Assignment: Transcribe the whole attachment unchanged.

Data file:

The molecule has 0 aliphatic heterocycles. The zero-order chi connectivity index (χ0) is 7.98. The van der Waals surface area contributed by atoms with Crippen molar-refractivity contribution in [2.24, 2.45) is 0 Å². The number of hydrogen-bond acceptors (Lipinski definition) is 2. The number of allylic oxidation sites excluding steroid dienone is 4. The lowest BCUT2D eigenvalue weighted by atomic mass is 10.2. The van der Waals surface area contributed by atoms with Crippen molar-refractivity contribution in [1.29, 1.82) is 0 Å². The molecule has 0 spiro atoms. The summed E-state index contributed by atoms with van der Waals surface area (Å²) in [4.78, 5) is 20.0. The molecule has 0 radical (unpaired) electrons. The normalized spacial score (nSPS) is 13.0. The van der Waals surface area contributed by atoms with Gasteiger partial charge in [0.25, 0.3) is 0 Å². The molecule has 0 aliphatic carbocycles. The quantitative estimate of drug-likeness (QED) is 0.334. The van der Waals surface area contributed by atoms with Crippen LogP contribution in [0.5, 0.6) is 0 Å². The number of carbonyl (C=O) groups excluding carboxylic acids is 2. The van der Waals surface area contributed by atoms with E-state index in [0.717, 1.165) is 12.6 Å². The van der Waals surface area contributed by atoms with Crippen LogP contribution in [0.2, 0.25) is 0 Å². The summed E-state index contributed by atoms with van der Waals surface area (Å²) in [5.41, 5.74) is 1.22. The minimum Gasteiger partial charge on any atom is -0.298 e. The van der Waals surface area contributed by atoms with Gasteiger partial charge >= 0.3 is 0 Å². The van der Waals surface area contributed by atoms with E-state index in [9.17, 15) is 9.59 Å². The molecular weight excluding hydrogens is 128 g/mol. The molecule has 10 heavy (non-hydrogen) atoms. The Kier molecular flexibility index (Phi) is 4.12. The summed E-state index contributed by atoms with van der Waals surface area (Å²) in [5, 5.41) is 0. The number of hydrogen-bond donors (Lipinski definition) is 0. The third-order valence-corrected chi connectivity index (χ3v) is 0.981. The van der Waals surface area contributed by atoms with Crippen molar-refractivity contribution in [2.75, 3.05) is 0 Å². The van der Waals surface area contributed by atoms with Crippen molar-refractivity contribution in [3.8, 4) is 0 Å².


The molecule has 0 aliphatic heterocycles. The zero-order chi connectivity index (χ0) is 7.98. The van der Waals surface area contributed by atoms with Crippen molar-refractivity contribution in [2.24, 2.45) is 0 Å². The number of hydrogen-bond acceptors (Lipinski definition) is 2. The number of allylic oxidation sites excluding steroid dienone is 4. The lowest BCUT2D eigenvalue weighted by atomic mass is 10.2. The van der Waals surface area contributed by atoms with Crippen molar-refractivity contribution in [1.29, 1.82) is 0 Å². The molecule has 0 spiro atoms. The summed E-state index contributed by atoms with van der Waals surface area (Å²) in [4.78, 5) is 20.0. The molecule has 0 radical (unpaired) electrons. The normalized spacial score (nSPS) is 13.0. The van der Waals surface area contributed by atoms with Gasteiger partial charge in [0.25, 0.3) is 0 Å². The molecule has 0 aliphatic carbocycles. The quantitative estimate of drug-likeness (QED) is 0.334. The van der Waals surface area contributed by atoms with Crippen LogP contribution in [0.5, 0.6) is 0 Å². The number of carbonyl (C=O) groups excluding carboxylic acids is 2. The van der Waals surface area contributed by atoms with E-state index in [0.717, 1.165) is 12.6 Å². The van der Waals surface area contributed by atoms with Crippen LogP contribution in [0.2, 0.25) is 0 Å². The summed E-state index contributed by atoms with van der Waals surface area (Å²) in [5.41, 5.74) is 1.22. The minimum Gasteiger partial charge on any atom is -0.298 e. The van der Waals surface area contributed by atoms with Gasteiger partial charge >= 0.3 is 0 Å². The van der Waals surface area contributed by atoms with E-state index in [9.17, 15) is 9.59 Å². The molecular weight excluding hydrogens is 128 g/mol. The molecule has 10 heavy (non-hydrogen) atoms. The Kier molecular flexibility index (Phi) is 4.12. The summed E-state index contributed by atoms with van der Waals surface area (Å²) in [5, 5.41) is 0. The number of hydrogen-bond donors (Lipinski definition) is 0. The third-order valence-corrected chi connectivity index (χ3v) is 0.981. The van der Waals surface area contributed by atoms with Crippen molar-refractivity contribution in [2.75, 3.05) is 0 Å². The van der Waals surface area contributed by atoms with Crippen molar-refractivity contribution in [3.8, 4) is 0 Å².